Victoria French – Inspired by Nature, Life & Death
Victoria French – Inspired by Nature, Life & Death.
By Jasper Baker
A fitting reward for any artist is to be recognised by their peers and photo-realistic drawer, Victoria French, is certainly making a name for herself.
The Lake District has a wealth of outstanding contributions to art but what happens if the Lakes, or in fact the world, loses its connection to Nature? Victoria was brought up in Keswick and her work explores this important question:
“When I started illustrating again last January, I was just drawing hares and wildlife I see around me. What I came to understand is that my work is about loss. We have lost our connection to nature. Everything has become industrialised. I suppose that’s why I like drawing because it’s something that goes back to prehistory like cave paintings on walls and it’s why I like to use natural material to produce something hand-crafted. There is a way to reconnect and I like that to be reflected in my art.”
Victoria left home at 18 and studied graphic design for two years at Northumbria University which influenced the patterned and geometrical side to her work. While she was there, students had the opportunity to see surgical cadavers at the teaching hospital for surgeons.
“I’ve always had a morbid curiosity of death and the strange relationship it has to rebirth,” said Victoria. “It’s the unknown.”
She was able to draw surgical and anatomical specimens, things ordinary people don’t usually see and this sparked a profound revelation, something she would later illustrate in her art. After her second year, Victoria transferred to Carlisle where she practised Fine Art for three years.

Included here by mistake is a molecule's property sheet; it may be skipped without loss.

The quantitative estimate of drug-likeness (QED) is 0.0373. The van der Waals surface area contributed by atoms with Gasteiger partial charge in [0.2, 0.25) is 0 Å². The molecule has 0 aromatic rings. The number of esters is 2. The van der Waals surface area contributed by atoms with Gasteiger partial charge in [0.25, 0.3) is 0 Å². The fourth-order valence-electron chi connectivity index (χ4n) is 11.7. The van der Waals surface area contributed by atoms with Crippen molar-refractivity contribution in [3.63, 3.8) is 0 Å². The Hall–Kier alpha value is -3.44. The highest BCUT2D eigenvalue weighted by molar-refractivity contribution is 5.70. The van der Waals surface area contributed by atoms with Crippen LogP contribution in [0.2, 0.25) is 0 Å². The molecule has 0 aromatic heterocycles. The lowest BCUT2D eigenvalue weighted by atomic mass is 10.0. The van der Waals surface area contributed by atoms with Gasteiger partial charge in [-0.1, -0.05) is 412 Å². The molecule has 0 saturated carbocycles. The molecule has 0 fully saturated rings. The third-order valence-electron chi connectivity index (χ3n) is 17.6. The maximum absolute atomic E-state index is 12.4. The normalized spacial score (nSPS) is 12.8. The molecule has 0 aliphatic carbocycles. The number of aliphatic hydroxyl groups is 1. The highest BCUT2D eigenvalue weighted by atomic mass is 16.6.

She became inspired by the textile designs of William Morris, the pre-raphaelites and renaissance artists along with surrealist painter René Magritte and the Gothic aesthetics of Salvador Dali. All came together to shape Victoria’s alluringly unique style.
Victoria occasionally uses “Gold Leaf” – a form of gilding in her pieces that adds a powerful splash of colour: “You can see it on the butterfly’s wings in the ‘Death of the Duke of Burgundy’ picture. I think it’s important to note that many of my subjects such as magpies and carrion beetles are creatures that feast on decomposing flesh and are playing an important role in the natural cycle – cleaning up and putting back vital nutrients into the soil. But I suppose that all animals are part of that wonderful cycle in one way or another!”
With this newfound curiosity, Victoria spent seven years working as an anatomical pathology technologist in Carlisle Hospital.
“It seemed very serendipitous to me,” she added, “As an APT, you look after the mortuary and run the post-mortem service to find the cause of death or help the police in forensic work if it was a murder.”
The job eventually took over, although she hoped it would inform her style of artistic expression, which years later – it did.
It’s been a busy period for Victoria who’s currently converting a spare room at home into a studio alongside her work as a primary school teacher at Bridekirk. When completed the new studio will make a welcome change to sketching on the kitchen table: “It isn’t ideal because I’ve got a seven-year-old running around along with the dogs, but it’s where the better light is.”
Victoria is open to commissions and while they are mostly dog portraits at the minute, she finds it extremely therapeutic and rewarding. It keeps her busy and helps her learn new things she can use in her other work.
Keep an eye out for her astounding artwork at Percy House Gallery in Cockermouth, the Viridian in Keswick or Edwin Talbot & Co in Carlisle. It looks as though 2020 will shape up to be a brilliant year for this talented young artist.